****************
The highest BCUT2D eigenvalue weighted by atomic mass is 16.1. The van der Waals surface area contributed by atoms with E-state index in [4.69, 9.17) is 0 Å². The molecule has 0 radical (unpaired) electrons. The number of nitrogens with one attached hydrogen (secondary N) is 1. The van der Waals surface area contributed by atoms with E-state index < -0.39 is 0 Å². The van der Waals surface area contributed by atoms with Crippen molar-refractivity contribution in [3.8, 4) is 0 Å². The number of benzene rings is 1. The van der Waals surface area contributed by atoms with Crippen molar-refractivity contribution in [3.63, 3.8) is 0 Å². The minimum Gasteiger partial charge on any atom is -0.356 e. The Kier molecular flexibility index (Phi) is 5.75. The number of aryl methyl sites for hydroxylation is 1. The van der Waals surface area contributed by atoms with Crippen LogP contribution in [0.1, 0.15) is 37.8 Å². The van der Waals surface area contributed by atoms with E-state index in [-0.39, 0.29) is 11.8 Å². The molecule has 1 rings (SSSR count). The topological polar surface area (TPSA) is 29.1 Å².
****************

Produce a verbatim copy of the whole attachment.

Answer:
The highest BCUT2D eigenvalue weighted by atomic mass is 16.1. The van der Waals surface area contributed by atoms with E-state index in [4.69, 9.17) is 0 Å². The molecule has 0 radical (unpaired) electrons. The number of nitrogens with one attached hydrogen (secondary N) is 1. The van der Waals surface area contributed by atoms with E-state index < -0.39 is 0 Å². The van der Waals surface area contributed by atoms with Crippen molar-refractivity contribution in [3.8, 4) is 0 Å². The number of benzene rings is 1. The van der Waals surface area contributed by atoms with Crippen molar-refractivity contribution in [3.63, 3.8) is 0 Å². The minimum Gasteiger partial charge on any atom is -0.356 e. The Kier molecular flexibility index (Phi) is 5.75. The number of aryl methyl sites for hydroxylation is 1. The van der Waals surface area contributed by atoms with Crippen LogP contribution in [0.1, 0.15) is 37.8 Å². The van der Waals surface area contributed by atoms with E-state index in [-0.39, 0.29) is 11.8 Å². The molecule has 1 rings (SSSR count). The topological polar surface area (TPSA) is 29.1 Å².